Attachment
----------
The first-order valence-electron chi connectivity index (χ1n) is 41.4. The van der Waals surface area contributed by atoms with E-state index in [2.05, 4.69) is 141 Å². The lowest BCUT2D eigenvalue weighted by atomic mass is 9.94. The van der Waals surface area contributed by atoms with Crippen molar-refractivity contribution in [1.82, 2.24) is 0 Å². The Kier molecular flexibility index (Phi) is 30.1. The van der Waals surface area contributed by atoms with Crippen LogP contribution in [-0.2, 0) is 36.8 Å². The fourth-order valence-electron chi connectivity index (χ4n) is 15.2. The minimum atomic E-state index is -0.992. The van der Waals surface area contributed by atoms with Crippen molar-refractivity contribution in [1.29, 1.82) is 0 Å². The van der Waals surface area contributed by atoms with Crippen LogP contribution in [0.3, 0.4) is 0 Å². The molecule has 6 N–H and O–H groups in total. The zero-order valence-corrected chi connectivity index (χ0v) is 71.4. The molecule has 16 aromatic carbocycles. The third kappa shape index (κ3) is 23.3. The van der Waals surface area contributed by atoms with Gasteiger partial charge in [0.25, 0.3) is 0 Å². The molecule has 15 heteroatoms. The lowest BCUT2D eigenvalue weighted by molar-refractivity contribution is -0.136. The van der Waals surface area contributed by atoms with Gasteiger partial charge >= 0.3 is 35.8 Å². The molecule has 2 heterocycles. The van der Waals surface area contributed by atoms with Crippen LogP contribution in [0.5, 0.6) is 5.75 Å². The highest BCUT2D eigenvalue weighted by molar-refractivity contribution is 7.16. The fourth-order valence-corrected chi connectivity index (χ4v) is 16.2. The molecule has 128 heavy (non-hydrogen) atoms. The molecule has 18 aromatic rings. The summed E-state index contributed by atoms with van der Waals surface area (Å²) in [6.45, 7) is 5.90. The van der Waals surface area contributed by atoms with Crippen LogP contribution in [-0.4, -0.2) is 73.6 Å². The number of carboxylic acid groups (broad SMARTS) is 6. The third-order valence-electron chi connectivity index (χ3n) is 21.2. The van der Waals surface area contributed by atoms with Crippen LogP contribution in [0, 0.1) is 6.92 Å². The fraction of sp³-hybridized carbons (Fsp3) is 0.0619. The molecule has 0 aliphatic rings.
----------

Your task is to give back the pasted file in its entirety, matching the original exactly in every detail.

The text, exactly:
The first-order valence-electron chi connectivity index (χ1n) is 41.4. The van der Waals surface area contributed by atoms with E-state index in [2.05, 4.69) is 141 Å². The lowest BCUT2D eigenvalue weighted by atomic mass is 9.94. The van der Waals surface area contributed by atoms with Crippen molar-refractivity contribution in [1.82, 2.24) is 0 Å². The Kier molecular flexibility index (Phi) is 30.1. The van der Waals surface area contributed by atoms with Crippen LogP contribution in [-0.2, 0) is 36.8 Å². The fourth-order valence-electron chi connectivity index (χ4n) is 15.2. The minimum atomic E-state index is -0.992. The van der Waals surface area contributed by atoms with Crippen molar-refractivity contribution in [1.29, 1.82) is 0 Å². The van der Waals surface area contributed by atoms with Crippen LogP contribution in [0.3, 0.4) is 0 Å². The molecule has 6 N–H and O–H groups in total. The zero-order valence-corrected chi connectivity index (χ0v) is 71.4. The molecule has 16 aromatic carbocycles. The third kappa shape index (κ3) is 23.3. The van der Waals surface area contributed by atoms with Gasteiger partial charge in [0.25, 0.3) is 0 Å². The molecule has 15 heteroatoms. The lowest BCUT2D eigenvalue weighted by molar-refractivity contribution is -0.136. The van der Waals surface area contributed by atoms with Gasteiger partial charge >= 0.3 is 35.8 Å². The molecule has 2 heterocycles. The van der Waals surface area contributed by atoms with Crippen LogP contribution in [0.5, 0.6) is 5.75 Å². The highest BCUT2D eigenvalue weighted by molar-refractivity contribution is 7.16. The fourth-order valence-corrected chi connectivity index (χ4v) is 16.2. The molecule has 128 heavy (non-hydrogen) atoms. The molecule has 18 aromatic rings. The summed E-state index contributed by atoms with van der Waals surface area (Å²) in [6.45, 7) is 5.90. The van der Waals surface area contributed by atoms with Crippen LogP contribution in [-0.4, -0.2) is 73.6 Å². The number of carboxylic acid groups (broad SMARTS) is 6. The third-order valence-electron chi connectivity index (χ3n) is 21.2. The van der Waals surface area contributed by atoms with Crippen LogP contribution in [0, 0.1) is 6.92 Å². The fraction of sp³-hybridized carbons (Fsp3) is 0.0619. The molecule has 0 aliphatic rings.